Written 2008. Revised 2016.
9. Wear rain gear in your sleeping bag..
I never thought of this, but it's a good idea and makes sense – I'll give it a go.
One idea that might shave a tiny bit:
Soda (or Gatorade, etc.) bottles are lighter than Nalgenes. Nice thing is, they're easily replaceable, so you don't have to worry about washing them (unless you want to keep using the same ones for a while, I guess). If you're wanting hot liquids, you'd need to stick with something like a Nalgene or CamelBak bottle, but otherwise the lighter, recyclable bottles are fine.
Oh, and you can always cut half your toothbrush handle off. :)
I forgot about those. They are lighter and BPA Free. I plan on using wide mouth, 32 oz. vitamin water bottles on an upcoming Wilderness First Aid course I'm taking in early December in Vermont, where we'll be outside for 2 days.
#3)Nice except now what do you do after you've set up the Cape and it's still raining and you've got no rain gear? And you have to go outside to get water, go to the bathroom, cook, etc.
#9) Wear Rain Gear inside sleeping bag?
Kinda clammy, no? Unless it's very cold outside.
Like below 15 degrees F. In those temperatures you likely wouldn't bring rain gear.
And this doesn't really work if it was warmer and rained that day. So now you've brought your lighter sleeping bag but you can't really wear that still wet rain gear inside the sleeping bag without…ummm.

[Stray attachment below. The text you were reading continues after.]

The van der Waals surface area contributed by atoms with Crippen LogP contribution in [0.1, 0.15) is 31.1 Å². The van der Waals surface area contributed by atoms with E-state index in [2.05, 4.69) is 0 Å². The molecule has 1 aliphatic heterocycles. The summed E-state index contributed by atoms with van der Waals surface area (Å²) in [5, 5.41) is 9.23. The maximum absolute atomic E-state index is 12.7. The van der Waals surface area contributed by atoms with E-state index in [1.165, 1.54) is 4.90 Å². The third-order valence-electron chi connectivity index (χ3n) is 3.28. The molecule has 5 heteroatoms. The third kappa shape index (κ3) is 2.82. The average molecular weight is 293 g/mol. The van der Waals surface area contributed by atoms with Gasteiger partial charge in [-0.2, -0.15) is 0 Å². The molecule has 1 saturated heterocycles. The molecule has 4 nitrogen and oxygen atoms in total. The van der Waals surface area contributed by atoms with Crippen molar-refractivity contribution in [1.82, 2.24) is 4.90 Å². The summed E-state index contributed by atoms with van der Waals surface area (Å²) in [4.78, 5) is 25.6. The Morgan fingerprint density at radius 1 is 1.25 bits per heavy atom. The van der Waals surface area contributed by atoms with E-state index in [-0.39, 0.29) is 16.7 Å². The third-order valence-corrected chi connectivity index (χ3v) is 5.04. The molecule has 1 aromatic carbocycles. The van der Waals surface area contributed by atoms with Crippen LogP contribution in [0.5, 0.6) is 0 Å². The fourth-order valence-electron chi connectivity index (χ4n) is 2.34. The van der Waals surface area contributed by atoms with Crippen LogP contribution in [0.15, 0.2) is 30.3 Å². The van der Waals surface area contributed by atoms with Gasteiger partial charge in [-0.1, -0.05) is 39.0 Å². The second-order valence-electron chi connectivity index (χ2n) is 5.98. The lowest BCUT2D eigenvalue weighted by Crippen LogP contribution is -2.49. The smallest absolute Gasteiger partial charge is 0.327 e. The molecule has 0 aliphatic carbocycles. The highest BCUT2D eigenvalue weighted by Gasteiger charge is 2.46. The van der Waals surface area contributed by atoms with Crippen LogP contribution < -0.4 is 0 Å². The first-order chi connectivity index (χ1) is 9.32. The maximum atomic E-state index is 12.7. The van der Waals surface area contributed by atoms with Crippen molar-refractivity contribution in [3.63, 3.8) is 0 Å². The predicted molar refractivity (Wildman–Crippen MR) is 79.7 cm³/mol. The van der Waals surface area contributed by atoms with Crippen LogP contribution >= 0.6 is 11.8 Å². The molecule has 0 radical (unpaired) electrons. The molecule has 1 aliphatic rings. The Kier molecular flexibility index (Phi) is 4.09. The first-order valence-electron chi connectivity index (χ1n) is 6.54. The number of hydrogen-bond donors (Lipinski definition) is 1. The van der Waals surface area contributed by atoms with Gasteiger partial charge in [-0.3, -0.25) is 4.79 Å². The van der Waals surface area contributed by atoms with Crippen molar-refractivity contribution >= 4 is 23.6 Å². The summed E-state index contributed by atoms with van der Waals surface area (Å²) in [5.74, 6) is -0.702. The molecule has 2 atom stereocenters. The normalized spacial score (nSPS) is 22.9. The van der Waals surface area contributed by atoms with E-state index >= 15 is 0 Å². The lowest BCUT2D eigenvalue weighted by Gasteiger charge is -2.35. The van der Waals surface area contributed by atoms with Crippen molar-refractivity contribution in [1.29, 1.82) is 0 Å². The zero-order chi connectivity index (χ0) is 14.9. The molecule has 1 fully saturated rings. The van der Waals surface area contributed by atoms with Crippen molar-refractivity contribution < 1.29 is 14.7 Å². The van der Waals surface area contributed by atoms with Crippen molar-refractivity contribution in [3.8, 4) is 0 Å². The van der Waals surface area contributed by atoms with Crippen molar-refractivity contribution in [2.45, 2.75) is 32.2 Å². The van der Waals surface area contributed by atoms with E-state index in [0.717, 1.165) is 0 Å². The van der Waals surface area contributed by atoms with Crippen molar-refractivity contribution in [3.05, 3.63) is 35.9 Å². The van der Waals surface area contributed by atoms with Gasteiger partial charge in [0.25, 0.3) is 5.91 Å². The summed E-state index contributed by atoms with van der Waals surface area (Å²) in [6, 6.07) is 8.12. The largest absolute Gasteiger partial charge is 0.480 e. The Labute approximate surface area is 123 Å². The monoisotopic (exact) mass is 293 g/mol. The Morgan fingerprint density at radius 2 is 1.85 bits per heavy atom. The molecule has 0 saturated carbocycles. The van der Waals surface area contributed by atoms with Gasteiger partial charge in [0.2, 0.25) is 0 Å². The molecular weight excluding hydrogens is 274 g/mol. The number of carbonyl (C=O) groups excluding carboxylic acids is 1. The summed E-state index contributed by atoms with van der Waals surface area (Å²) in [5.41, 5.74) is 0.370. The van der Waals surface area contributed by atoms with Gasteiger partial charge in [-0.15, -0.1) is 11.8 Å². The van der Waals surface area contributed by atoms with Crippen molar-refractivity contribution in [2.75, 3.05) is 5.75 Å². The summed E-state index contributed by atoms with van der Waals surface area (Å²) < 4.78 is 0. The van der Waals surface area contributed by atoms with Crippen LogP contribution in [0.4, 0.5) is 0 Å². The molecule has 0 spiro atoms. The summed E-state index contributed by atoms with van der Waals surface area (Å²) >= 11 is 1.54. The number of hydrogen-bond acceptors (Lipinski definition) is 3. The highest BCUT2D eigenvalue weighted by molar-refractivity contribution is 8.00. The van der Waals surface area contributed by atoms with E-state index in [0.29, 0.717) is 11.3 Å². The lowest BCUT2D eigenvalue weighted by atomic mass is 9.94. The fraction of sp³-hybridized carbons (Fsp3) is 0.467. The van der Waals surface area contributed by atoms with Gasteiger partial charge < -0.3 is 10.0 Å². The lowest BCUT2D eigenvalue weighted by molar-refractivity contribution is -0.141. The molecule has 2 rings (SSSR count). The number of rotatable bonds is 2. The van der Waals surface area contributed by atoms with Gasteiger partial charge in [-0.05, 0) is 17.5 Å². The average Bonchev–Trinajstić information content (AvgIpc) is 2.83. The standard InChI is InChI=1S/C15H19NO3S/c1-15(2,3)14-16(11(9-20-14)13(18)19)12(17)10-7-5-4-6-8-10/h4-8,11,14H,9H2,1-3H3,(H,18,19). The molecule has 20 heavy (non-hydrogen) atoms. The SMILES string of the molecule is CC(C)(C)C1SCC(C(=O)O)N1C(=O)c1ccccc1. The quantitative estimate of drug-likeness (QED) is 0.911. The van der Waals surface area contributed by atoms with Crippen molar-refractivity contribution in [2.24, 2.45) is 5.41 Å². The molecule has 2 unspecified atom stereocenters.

10#) Slide sleeping bag into pack so it (presumably the pack) acts as a vapor barrier?
Most packs aren't waterproof and won't act as a vapor barrier. And a good thing, since the vapor barrier needs to be inside the sleeping bag, not outside, where it will destroy the down's loft for sure. But the pack might act as a heat retainer which is not a bad idea.
#3 – you get water before you set the cape up.
#9 – ok – this is meant as 3 season advice.
#10 – you got it. The pack acts as a heat retainer even though it's not airtight. I've used this system myself in very high winds in the White Mountains of New Hampshire. If you want watertight, you can also just use a backpack liner. Thx for the comments!
I am assuming that with the empty bladder, you are blowing it up to make an air pillow. When I happen to do this I also put a shirt over the bladder as a pillow case.
Another pillow option is to find a sleeping bag with a built-in pillow pocket which eliminates the need for a separate stuff sack. The bags from Big Agnes are great examples of this.
Hey, that's a game we started playing some 20 years ago while stuck in a tent going on the third day of rain.. Take an item out of your pack and try and come up with as many possible uses as one can.. The winners gets a Snickers!